Vaccines are a safer alternative for acquiring immunity compared to natural infection and COVID-19 survivors benefit from getting vaccinated, contrary to claims by Peter McCullough

Clinical trials showed that COVID-19 vaccines are effective against the disease and have an excellent safety profile. While infection can also confer protective immunity, this also comes with the risks associated with disease, such as death and health complications. Vaccination develops immunity without running these risks, making vaccines the safer choice. COVID-19 survivors also benefit from vaccination. For example, vaccination may help prevent reinfection in survivors who don’t develop protective immunity from infection alone, while vaccine boosters can help build immunity to virus variants.

CDC analysis of RSV vaccines data showed vaccines are safe, not associated with excess deaths, contrary to claim by Children’s Health Defense

Respiratory Syncytial Virus (RSV) infections are very common during winter. Most of them are mild but complications can lead to pneumonia and bronchiolitis, especially in babies and older adults. RSV vaccines are effective and recommended for people above 60. Current evidence indicates their benefits outweigh their risks. Further research is needed to determine if these vaccines are associated with a higher risk of Guillain-Barré syndrome.

Claim that myocarditis from COVID-19 vaccines carries serious risk of death is based on flawed study

Studies have shown that people vaccinated against COVID-19 are less likely to develop severe disease, require hospitalization, and die from COVID-19 compared to unvaccinated people. While COVID-19 vaccines are associated with a slightly elevated risk of myocarditis and a particular blood clotting disorder, it is COVID-19 that is associated with a greater risk of these illnesses and other complications. On balance, the evidence gathered so far by studies shows that the benefits of COVID-19 vaccination outweigh the risks, not the other way around.

Analysis claiming to find COVID-19 vaccines killed 17 million people is highly flawed, doesn’t account for COVID-19 mortality surges

Claims that COVID-19 vaccination is responsible for excess mortality have commonly invoked population-level correlations as supporting evidence. Population-level analyses are relatively easy and quick to do, as the data is readily available. But they come with several caveats, meaning that their results need to be interpreted cautiously. Controlling for confounding factors, such as differences in the age structure of populations and differences in public health measures, is difficult to do with such analyses. Moreover, population-level observations don’t necessarily predict individual-level outcomes.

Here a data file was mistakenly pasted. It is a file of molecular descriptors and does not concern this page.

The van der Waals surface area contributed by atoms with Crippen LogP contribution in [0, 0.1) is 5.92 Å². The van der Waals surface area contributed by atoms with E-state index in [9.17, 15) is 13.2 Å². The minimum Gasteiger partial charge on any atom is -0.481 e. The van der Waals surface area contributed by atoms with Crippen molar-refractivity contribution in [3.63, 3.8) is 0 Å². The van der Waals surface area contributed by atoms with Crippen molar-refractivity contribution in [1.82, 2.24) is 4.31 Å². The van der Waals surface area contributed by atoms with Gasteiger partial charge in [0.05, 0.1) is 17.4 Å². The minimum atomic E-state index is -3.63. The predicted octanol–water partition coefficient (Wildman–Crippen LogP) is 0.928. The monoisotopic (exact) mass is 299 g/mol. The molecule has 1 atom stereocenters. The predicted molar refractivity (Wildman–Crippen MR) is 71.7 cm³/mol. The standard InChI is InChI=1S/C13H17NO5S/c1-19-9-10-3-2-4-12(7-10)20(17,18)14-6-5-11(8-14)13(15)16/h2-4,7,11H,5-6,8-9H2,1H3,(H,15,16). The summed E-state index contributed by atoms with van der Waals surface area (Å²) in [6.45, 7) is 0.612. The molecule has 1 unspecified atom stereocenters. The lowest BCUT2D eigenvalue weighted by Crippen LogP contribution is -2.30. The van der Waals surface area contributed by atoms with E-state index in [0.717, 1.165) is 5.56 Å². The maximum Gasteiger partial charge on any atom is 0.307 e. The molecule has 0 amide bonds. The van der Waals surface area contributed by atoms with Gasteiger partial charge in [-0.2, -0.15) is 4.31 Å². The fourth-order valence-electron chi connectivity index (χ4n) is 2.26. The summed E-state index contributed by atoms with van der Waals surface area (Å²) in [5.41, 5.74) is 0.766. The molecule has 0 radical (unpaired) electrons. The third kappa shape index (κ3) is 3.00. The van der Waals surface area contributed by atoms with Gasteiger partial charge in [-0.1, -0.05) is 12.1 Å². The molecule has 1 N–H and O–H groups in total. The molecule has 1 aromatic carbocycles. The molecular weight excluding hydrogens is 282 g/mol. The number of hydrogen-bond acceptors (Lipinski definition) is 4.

Pfizer documents misrepresented to spread the false claim that the Pfizer mRNA COVID-19 vaccine contains graphene oxide

COVID-19 vaccines were rigorously tested in clinical trials before they were permitted to be used in the general public. The Pfizer-BioNTech COVID-19 vaccine doesn’t contain graphene oxide nor is graphene listed on any credible ingredient lists of any COVID-19 vaccine provided by public health authorities and regulators. However, some have misrepresented a Pfizer document to claim otherwise. In fact, the document describes a microscopy study that was part of the structural characterization of the vaccine spike protein, in which scientists used graphene oxide as a support material for sample processing and visualization.

No scientific evidence for the claim that nattokinase can treat long COVID or “detox” COVID-19 vaccines

Nattokinase is an enzyme that was first isolated from natto, a traditional Japanese dish made of fermented soybeans. Research so far has shown that it can break apart proteins involved in blood clotting, which enables it to dissolve blood clots. While one study by Tanikawa et al. found that nattokinase could break down spike protein, the study was unrelated to long COVID and the experiments were performed in cells in the lab. Therefore, the results may not reflect what happens in the human body and also provide no information about its effects on long COVID.

Study led by FDA researchers didn’t find that the Pfizer-BioNTech COVID-19 vaccine caused blood clots, contrary to viral claims on social media

Certain COVID-19 vaccines, specifically the viral vector vaccines like the AstraZeneca and J & J vaccines, are associated with an increased risk of a blood clotting disorder called vaccine-induced thrombotic thrombocytopenia, which can be fatal. At the moment, there isn’t evidence indicating that mRNA COVID-19 vaccines are associated with the same risk. However, it’s important to also consider that getting COVID-19 itself increases a person’s risk of developing blood clotting problems to a greater extent than the viral vector COVID-19 vaccines.